Lagrange multipliers with a summation function and constraint

skatenerd

Active member
Problem stated: Let $$a_1, a_2, ... , a_n$$ be $$n$$ positive numbers. Find the maximum of
$$\sum_{i=1}^{n}a_ix_i$$ subject to the constraint $$\sum_{i=1}^{n}x_i^2=1$$.
I honestly have not much of an idea of how to go about solving this. If I use lagrange multipliers which I think I am supposed to since this problem is from that section of the book, how would I even begin to take partial derivatives of these summations, let alone solve a system of equations with them? Any hint on how to begin this would be appreciated. Thanks

Klaas van Aarsen

MHB Seeker
Staff member
Re: lagrange multipliers with a summation function and constraint

Problem stated: Let $$a_1, a_2, ... , a_n$$ be $$n$$ positive numbers. Find the maximum of
$$\sum_{i=1}^{n}a_ix_i$$ subject to the constraint $$\sum_{i=1}^{n}x_i^2=1$$.
I honestly have not much of an idea of how to go about solving this. If I use lagrange multipliers which I think I am supposed to since this problem is from that section of the book, how would I even begin to take partial derivatives of these summations, let alone solve a system of equations with them? Any hint on how to begin this would be appreciated. Thanks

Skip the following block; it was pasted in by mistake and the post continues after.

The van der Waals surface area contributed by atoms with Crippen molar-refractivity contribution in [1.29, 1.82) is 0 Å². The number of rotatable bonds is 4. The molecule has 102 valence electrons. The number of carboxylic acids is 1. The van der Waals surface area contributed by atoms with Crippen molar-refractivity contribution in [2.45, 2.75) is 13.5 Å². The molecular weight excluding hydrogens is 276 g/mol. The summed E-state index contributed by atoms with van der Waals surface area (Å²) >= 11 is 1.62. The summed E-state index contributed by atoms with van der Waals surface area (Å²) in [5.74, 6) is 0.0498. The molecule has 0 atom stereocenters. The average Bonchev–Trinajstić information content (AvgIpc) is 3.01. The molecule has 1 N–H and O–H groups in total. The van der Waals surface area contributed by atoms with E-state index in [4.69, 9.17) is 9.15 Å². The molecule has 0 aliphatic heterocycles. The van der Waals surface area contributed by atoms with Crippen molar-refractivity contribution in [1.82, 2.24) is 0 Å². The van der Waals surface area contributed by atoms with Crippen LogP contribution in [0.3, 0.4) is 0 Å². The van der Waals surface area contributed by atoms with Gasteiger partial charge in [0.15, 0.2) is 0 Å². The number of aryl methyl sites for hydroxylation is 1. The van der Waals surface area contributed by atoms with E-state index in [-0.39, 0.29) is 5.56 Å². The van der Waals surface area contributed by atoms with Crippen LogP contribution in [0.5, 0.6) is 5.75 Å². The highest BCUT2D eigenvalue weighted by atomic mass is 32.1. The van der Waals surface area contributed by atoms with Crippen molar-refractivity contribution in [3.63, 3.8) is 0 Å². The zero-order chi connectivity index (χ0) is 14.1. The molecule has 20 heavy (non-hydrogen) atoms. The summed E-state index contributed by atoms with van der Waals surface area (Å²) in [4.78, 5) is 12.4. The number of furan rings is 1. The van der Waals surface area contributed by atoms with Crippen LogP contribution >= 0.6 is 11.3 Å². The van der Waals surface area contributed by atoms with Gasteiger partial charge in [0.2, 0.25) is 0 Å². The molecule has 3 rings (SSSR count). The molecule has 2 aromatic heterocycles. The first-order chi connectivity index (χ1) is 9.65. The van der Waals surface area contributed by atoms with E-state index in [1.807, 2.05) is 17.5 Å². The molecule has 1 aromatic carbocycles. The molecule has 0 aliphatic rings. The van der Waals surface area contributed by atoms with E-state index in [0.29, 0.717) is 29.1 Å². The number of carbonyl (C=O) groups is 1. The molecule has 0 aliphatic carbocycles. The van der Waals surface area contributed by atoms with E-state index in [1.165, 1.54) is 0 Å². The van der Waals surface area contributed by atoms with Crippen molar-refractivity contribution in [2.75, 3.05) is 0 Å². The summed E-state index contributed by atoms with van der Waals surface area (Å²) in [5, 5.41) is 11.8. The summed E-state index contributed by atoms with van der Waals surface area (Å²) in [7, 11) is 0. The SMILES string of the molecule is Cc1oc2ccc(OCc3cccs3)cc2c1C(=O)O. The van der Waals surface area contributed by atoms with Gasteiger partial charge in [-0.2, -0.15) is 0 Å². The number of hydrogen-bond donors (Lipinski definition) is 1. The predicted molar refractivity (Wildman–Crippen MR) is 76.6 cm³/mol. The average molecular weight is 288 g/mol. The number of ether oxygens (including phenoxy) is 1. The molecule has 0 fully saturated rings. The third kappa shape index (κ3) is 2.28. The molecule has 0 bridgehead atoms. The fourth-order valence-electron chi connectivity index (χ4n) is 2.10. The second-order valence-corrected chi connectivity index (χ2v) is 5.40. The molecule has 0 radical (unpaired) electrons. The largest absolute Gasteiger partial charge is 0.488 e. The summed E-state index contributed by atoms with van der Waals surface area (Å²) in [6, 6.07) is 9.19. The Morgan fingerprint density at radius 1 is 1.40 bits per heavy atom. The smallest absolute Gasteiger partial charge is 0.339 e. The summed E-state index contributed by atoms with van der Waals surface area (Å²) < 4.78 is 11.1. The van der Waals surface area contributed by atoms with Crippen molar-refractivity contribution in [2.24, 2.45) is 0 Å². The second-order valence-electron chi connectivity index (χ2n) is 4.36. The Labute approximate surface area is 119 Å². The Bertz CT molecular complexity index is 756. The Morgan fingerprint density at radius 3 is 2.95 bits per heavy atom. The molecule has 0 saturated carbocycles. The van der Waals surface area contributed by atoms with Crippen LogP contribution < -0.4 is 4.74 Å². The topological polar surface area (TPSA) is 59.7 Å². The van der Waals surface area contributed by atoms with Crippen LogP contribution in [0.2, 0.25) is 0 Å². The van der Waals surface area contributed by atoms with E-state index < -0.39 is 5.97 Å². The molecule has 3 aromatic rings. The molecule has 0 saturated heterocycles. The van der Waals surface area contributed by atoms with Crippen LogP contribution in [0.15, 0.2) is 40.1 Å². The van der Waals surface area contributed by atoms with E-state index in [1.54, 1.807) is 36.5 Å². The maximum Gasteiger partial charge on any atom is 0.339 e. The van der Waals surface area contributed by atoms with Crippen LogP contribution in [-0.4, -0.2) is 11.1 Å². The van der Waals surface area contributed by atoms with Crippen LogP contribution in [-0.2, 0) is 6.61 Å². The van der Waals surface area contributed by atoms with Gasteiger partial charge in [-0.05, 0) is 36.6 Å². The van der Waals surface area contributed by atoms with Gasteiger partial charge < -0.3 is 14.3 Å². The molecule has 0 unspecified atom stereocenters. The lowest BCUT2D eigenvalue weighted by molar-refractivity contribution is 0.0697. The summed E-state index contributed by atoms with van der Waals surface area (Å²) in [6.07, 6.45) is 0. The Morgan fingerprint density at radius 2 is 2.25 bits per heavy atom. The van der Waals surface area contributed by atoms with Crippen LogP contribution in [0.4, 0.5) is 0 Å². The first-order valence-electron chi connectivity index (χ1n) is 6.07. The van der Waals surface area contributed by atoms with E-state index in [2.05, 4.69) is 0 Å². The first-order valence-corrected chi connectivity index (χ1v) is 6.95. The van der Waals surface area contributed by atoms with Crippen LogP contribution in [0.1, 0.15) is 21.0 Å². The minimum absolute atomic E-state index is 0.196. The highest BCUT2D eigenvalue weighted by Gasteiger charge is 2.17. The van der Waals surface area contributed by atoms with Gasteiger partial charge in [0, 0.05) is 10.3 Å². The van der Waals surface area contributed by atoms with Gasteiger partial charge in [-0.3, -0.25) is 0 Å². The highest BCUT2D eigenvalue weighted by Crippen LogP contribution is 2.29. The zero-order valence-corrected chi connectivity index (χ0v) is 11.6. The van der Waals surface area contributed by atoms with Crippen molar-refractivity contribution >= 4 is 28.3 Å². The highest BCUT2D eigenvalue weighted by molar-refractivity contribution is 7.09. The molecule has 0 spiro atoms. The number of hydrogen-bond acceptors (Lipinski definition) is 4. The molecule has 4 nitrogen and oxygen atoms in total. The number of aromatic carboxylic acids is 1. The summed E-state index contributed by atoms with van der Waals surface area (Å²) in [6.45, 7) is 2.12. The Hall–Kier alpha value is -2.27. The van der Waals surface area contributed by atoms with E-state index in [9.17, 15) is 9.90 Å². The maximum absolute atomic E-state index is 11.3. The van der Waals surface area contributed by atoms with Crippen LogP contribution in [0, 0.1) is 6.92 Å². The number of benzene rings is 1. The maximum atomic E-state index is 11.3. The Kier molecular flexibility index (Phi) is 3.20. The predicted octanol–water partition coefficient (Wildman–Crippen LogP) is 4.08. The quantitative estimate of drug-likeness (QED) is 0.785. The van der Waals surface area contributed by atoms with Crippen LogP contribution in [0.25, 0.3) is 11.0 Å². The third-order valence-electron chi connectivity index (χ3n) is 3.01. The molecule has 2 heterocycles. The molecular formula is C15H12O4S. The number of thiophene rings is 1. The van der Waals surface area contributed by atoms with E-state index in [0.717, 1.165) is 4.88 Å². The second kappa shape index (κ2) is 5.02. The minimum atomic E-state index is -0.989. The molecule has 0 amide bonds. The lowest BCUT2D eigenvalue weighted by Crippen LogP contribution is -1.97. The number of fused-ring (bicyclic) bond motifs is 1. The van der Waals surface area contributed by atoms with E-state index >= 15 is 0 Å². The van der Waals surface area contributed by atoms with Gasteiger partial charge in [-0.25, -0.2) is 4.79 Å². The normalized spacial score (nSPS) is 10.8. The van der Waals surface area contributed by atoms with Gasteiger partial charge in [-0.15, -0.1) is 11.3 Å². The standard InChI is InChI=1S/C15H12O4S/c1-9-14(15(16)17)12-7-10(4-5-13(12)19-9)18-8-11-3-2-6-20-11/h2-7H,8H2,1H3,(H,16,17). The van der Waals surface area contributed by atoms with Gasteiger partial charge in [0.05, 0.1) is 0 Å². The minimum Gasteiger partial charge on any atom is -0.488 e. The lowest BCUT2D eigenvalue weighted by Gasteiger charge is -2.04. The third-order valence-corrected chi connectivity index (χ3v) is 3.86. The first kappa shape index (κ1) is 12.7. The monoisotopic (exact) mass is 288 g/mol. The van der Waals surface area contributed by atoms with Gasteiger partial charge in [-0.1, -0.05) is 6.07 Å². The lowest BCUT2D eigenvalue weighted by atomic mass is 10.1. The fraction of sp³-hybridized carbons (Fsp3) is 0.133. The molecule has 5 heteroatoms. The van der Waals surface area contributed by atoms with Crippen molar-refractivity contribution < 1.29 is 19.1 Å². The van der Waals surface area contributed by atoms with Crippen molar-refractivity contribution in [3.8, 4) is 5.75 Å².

Hi skatenerd!

Suppose you had to maximize $ax+by$ subject to the constraint $x^2+y^2=1$.
Would you know how to do that?

If so, how about $ax+by+cz$?

The time to generalize is after that.

MarkFL

Staff member
I noticed several guests viewing this topic, and thought I might go ahead and solve it, since time has gone by and it is interesting.

We have the objective function:

$$\displaystyle f\left(x_1,x_2,x_3,\cdots,x_n \right)=\sum_{k=1}^n\left(a_kx_k \right)$$

Subject to the constraint:

$$\displaystyle g\left(x_1,x_2,x_3,\cdots,x_n \right)=\sum_{k=1}^n\left(x_k^2 \right)-1=0$$

Using Lagrange multipliers, we obtain the system:

$$\displaystyle a_1=2\lambda x_1$$

$$\displaystyle a_2=2\lambda x_2$$

$$\displaystyle a_3=2\lambda x_3$$

$$\displaystyle \vdots$$

$$\displaystyle a_n=2\lambda x_n$$

This implies:

$$\displaystyle x_k=\frac{a_k}{a_1}x_1$$ where $$\displaystyle k\in\{2,3,4,\cdots,n\}$$

And so the constraint yields (taking the positive root since we are asked to maximize the objective function):

$$\displaystyle \sum_{k=1}^n\left(x_k^2 \right)=1$$

$$\displaystyle \sum_{k=1}^n\left(\left(\frac{a_k}{a_1}x_1 \right)^2 \right)=1$$

$$\displaystyle \left(\frac{x_1}{a_1} \right)^2\sum_{k=1}^n\left(a_k^2 \right)=1$$

$$\displaystyle x_1^2=\frac{a_1^2}{\sum\limits_{k=1}^n\left(a_k^2 \right)}$$

Taking the positive root, we then have:

$$\displaystyle x_1=\frac{a_1}{\sqrt{\sum\limits_{k=1}^n\left(a_k^2 \right)}}$$

Hence:

$$\displaystyle x_k=\frac{a_k}{\sqrt{ \sum\limits_{k=1}^n\left(a_k^2 \right)}}$$

And so we find:

$$\displaystyle f_{\max}=\sum_{k=1}^n\left(a_k\frac{a_k}{\sqrt{ \sum\limits_{k=1}^n\left(a_k^2 \right)}} \right)=\frac{\sum\limits_{k=1}^n\left(a_k^2 \right)}{\sqrt{ \sum\limits_{k=1}^n\left(a_k^2 \right)}}=\sqrt{ \sum\limits_{k=1}^n\left(a_k^2 \right)}$$

skatenerd

Active member
Wow, I think I completely forgot that I asked this question! This was in regard to my 3rd semester of calculus last year...Thanks for the responses and the solution MarkFL! Very cool indeed.